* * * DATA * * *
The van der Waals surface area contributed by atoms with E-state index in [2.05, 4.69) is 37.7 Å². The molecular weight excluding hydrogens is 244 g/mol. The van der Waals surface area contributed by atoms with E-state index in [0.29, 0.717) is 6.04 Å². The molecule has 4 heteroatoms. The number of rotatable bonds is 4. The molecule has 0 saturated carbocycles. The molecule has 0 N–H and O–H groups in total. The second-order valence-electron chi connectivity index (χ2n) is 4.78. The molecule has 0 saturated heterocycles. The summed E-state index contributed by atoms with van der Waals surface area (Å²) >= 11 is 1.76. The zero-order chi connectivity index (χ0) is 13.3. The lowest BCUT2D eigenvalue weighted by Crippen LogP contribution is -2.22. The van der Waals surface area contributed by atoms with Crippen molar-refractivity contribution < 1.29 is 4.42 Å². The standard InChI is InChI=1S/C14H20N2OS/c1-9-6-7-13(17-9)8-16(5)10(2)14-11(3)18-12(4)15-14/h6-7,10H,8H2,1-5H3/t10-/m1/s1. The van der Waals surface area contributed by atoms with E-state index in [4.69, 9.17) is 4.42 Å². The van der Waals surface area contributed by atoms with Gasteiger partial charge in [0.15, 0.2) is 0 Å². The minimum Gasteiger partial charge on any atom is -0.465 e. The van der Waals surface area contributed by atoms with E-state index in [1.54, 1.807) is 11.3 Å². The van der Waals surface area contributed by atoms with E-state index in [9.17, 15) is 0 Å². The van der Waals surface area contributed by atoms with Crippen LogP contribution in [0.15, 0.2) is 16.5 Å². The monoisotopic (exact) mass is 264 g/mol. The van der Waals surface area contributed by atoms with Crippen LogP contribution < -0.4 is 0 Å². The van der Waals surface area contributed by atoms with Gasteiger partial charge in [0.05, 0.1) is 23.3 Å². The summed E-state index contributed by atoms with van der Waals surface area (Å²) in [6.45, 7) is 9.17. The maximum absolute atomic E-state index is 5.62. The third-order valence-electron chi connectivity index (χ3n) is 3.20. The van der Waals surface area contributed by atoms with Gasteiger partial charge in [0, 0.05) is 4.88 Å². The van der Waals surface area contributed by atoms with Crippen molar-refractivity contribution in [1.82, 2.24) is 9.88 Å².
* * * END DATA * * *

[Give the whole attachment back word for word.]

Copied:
The van der Waals surface area contributed by atoms with E-state index in [2.05, 4.69) is 37.7 Å². The molecular weight excluding hydrogens is 244 g/mol. The van der Waals surface area contributed by atoms with E-state index in [0.29, 0.717) is 6.04 Å². The molecule has 4 heteroatoms. The number of rotatable bonds is 4. The molecule has 0 saturated carbocycles. The molecule has 0 N–H and O–H groups in total. The second-order valence-electron chi connectivity index (χ2n) is 4.78. The molecule has 0 saturated heterocycles. The summed E-state index contributed by atoms with van der Waals surface area (Å²) >= 11 is 1.76. The zero-order chi connectivity index (χ0) is 13.3. The lowest BCUT2D eigenvalue weighted by Crippen LogP contribution is -2.22. The van der Waals surface area contributed by atoms with Crippen molar-refractivity contribution < 1.29 is 4.42 Å². The standard InChI is InChI=1S/C14H20N2OS/c1-9-6-7-13(17-9)8-16(5)10(2)14-11(3)18-12(4)15-14/h6-7,10H,8H2,1-5H3/t10-/m1/s1. The van der Waals surface area contributed by atoms with E-state index in [4.69, 9.17) is 4.42 Å². The van der Waals surface area contributed by atoms with Gasteiger partial charge in [0.15, 0.2) is 0 Å². The minimum Gasteiger partial charge on any atom is -0.465 e. The van der Waals surface area contributed by atoms with E-state index in [1.54, 1.807) is 11.3 Å². The van der Waals surface area contributed by atoms with E-state index in [9.17, 15) is 0 Å². The van der Waals surface area contributed by atoms with Crippen LogP contribution in [0.15, 0.2) is 16.5 Å². The monoisotopic (exact) mass is 264 g/mol. The van der Waals surface area contributed by atoms with Crippen LogP contribution < -0.4 is 0 Å². The van der Waals surface area contributed by atoms with Gasteiger partial charge in [0.05, 0.1) is 23.3 Å². The summed E-state index contributed by atoms with van der Waals surface area (Å²) in [6.45, 7) is 9.17. The maximum absolute atomic E-state index is 5.62. The third-order valence-electron chi connectivity index (χ3n) is 3.20. The van der Waals surface area contributed by atoms with Gasteiger partial charge in [0, 0.05) is 4.88 Å². The van der Waals surface area contributed by atoms with Crippen molar-refractivity contribution in [1.82, 2.24) is 9.88 Å².